Photoperiodism – Class 11 | Chapter – 15 | Biology Short Notes Series PDF

Photoperiodism: It is an organism’s physiological response to the length of a night or a dark period. It can be found in plants, animals, and fruiting. Photoperiodism refers to plants’ developmental responses to the relative lengths of light and dark cycles. Nature is full of interesting surprises and facts. There are various phenomenons and processes involved in the growth of a plant. At the cellular level, growth is mostly due to a rise in the amount of protoplasm. Because protoplasm increase is difficult to quantify directly, it is frequently expressed as a quantity that is roughly proportionate to it. Plants on the basis of Photoperiodism are grouped into three categories, namely, short-day plants, long-day plants, and day-neutral plants.

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Photoperiodism in Plants

Plant Growth and Development deals with various concepts and phenomenons that are responsible for the growth and development of plants. In the year 1880, Charles Darwin and his son Francis discovered and identified Photoperiodism for the first time. Below mentioned are the facts indicating photoperiodism in plants:

  • Many flowering plants (angiosperms) detect seasonal changes in night length or photoperiod using photoreceptor proteins like phytochrome or cryptochrome, which they interpret as signals to flower.
  • Another type of photoreceptor involved in photoperiodism is cryptochromes. Cryptochromes absorb UV-A and blue light. 
  • Both cryptochrome and phytochrome are light-dependent, and the amount of cryptochrome varies according to the day’s length. This indicates how both photoreceptors have a role in regulating the length of the day.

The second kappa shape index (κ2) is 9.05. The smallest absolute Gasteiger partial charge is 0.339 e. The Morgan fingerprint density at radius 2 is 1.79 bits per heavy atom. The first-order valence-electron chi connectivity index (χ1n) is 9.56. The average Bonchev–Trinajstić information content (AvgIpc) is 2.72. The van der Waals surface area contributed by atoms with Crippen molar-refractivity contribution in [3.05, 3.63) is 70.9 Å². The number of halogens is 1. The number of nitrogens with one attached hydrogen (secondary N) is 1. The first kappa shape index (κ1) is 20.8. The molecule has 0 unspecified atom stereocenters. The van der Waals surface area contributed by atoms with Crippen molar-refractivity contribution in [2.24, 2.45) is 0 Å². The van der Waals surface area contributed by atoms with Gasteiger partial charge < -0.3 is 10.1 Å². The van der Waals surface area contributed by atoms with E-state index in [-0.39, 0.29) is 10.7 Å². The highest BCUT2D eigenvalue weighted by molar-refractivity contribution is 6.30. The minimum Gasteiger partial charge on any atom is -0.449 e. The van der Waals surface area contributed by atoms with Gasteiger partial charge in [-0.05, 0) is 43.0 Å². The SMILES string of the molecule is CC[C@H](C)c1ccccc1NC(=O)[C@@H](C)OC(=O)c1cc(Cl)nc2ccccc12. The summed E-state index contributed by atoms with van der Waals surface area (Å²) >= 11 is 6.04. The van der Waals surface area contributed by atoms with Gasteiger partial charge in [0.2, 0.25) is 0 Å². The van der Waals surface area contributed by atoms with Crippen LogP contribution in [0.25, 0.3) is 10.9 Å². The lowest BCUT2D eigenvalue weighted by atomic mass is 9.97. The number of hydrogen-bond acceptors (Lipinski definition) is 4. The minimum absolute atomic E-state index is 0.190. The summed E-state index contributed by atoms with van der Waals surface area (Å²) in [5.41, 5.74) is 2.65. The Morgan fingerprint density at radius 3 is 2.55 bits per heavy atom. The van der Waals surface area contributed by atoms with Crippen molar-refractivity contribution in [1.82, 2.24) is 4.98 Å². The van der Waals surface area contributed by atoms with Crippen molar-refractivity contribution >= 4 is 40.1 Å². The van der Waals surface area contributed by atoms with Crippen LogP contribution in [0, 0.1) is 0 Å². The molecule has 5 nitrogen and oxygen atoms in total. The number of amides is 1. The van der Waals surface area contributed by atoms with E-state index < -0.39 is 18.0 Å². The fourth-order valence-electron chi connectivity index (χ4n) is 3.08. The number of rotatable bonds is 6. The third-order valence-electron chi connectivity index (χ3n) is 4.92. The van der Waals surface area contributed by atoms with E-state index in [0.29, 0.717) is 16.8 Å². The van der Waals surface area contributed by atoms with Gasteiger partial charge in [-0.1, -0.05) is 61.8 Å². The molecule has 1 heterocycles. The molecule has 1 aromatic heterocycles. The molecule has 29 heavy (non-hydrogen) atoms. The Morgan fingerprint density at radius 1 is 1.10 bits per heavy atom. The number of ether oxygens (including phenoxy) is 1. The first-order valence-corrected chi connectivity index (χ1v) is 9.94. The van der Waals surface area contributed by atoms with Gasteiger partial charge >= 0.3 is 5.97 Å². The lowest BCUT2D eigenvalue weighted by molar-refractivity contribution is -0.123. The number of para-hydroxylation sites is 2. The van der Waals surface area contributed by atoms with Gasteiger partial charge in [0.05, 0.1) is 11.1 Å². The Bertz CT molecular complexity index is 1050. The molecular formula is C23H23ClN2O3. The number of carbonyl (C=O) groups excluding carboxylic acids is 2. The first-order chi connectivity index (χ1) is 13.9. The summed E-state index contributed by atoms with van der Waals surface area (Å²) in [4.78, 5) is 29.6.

• In addition to flowering, photoperiodism in plants includes the growth of stems or roots during specific seasons as well as the loss of leaves. Artificial lights could be used to produce extra-long days. 

Photoperiodism in different types of plants is mentioned below:

  • Photoperiodism in Long-day Plants: When the night length falls below their crucial photoperiod, long-day plants blossom, i.e, these plants flower when the days are longer as they require more than critical duration of light. As the days become longer, these plants often flower in late spring or early summer. These plants are also called ‘short-night’ plants. Examples are spinach, radish, hibiscus etc.
  • Photoperiodism in Short-day Plants: When the night lengths exceed their crucial photoperiod, short-day plants blossom. They cannot flower if the evenings are short or if the plant is exposed to a pulse of artificial light for a few minutes throughout the night. Natural nocturnal light, such as moonlight or lightning, is not bright enough or lasts long enough to stop flowering. These are also called ‘Long Night Plants’. Examples are soybean, tobacco, chrysanthemum etc.
  • Photoperiodism in Day-neutral Plants: Cucumbers, roses, tomatoes and Ruderalis (auto-flowering cannabis) are day-neutral plants that do not blossom based on photoperiodism. Instead, they may begin flowering when plants reach a given developmental stage or age, or in response to other environmental stimuli like vernalization (a period of low temperature).

Photoperiodism in different types of plants

Photoperiodism in Animals

Like plants, animals also show photoperiodism. Following are the details: 

  • For many animals, knowing the season of the year is as important as knowing the length of the day. Photoperiod causes changes in the color of fur and feathers, migration, hibernation, sexual behavior and even the resizing of sexual organs in addition to temperature variations.
  • The frequency with which birds like the canary sing is determined by the photoperiod. The male canary’s testes expand in the spring as the photoperiod lengthens (more daylight). More androgens are released as the testes mature, and song frequency rises.
  • Some mammals have strong seasonal patterns, although humans’ seasonality is thought to be mostly due to evolutionary baggage.

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By Team Learning Mantras